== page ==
The Beltway Buzz is a weekly update summarizing labor and employment news from inside the Beltway and clarifying how what’s happening in Washington, D.C. could impact your business.
On March 27, 2020, President Trump signed into law the Coronavirus Aid, Relief, and Economic Security (CARES) Act, intended to stimulate the national economy in the wake of the COVID-19 pandemic. The bill would provide $2 trillion in direct financial assistance to Americans, ease access to loans and other economic assistance to businesses of all sizes, and provide aid and support to healthcare providers.
On March 18, 2020, the U.S. Senate passed the second in a series of bills in response to the COVID-19 outbreak within the United States. President Donald Trump signed the bill (H.R. 6201) into law later that evening.
On March 18, 2020, the U.S. Senate passed the U.S. House of Representative’s “Families First Coronavirus Response Act,” by a vote of 90-8, and President Trump signed the act into law the same day. The law does not contain any changes to the House versions of the legislation that were passed on March 14, 2020, and March 16, 2020. Next up will be “Phase 3” of Congress’s response to COVID-19, which will likely center around a massive economic stimulus.
On March 16, 2020, the U.S. House of Representatives approved new legislative text for the emergency coronavirus bill. The amendments to the “Families First Coronavirus Response Act,” (H.R. 6201) were intended to correct drafting errors that occurred while the House cobbled together its coronavirus bill over the weekend.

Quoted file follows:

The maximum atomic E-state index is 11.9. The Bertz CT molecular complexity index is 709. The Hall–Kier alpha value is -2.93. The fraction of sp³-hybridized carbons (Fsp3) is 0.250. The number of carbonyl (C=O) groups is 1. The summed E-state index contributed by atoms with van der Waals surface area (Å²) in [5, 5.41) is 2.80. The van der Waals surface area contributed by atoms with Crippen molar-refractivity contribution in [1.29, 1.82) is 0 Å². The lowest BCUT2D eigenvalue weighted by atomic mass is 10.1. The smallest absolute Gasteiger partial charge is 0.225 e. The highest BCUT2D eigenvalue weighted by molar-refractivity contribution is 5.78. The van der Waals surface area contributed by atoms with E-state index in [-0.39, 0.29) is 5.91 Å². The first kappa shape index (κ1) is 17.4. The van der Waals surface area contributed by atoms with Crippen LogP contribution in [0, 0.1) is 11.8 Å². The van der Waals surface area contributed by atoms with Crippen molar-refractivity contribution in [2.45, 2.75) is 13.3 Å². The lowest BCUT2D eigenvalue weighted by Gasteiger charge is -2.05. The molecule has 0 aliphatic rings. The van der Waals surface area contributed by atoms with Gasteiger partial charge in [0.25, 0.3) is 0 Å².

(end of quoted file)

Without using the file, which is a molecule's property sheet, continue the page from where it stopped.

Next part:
On February 6, 2020, the House of Representatives passed H.R. 2474, The Protecting the Right to Organize Act of 2019 (PRO Act). The PRO Act would fundamentally alter federal labor law by dramatically tilting the playing field in favor of labor unions at the expense of employers and employees.
On January 12, 2020, the Department of Labor’s Wage and Hour Division released the final changes to its joint-employer regulation under the Fair Labor Standards Act (FLSA). Originally proposed in April 2019, the updated regulation provides a clear, bright-line standard that is intended to clarify the circumstances in which a business entity may be determined to be a joint employer of another entity’s employees.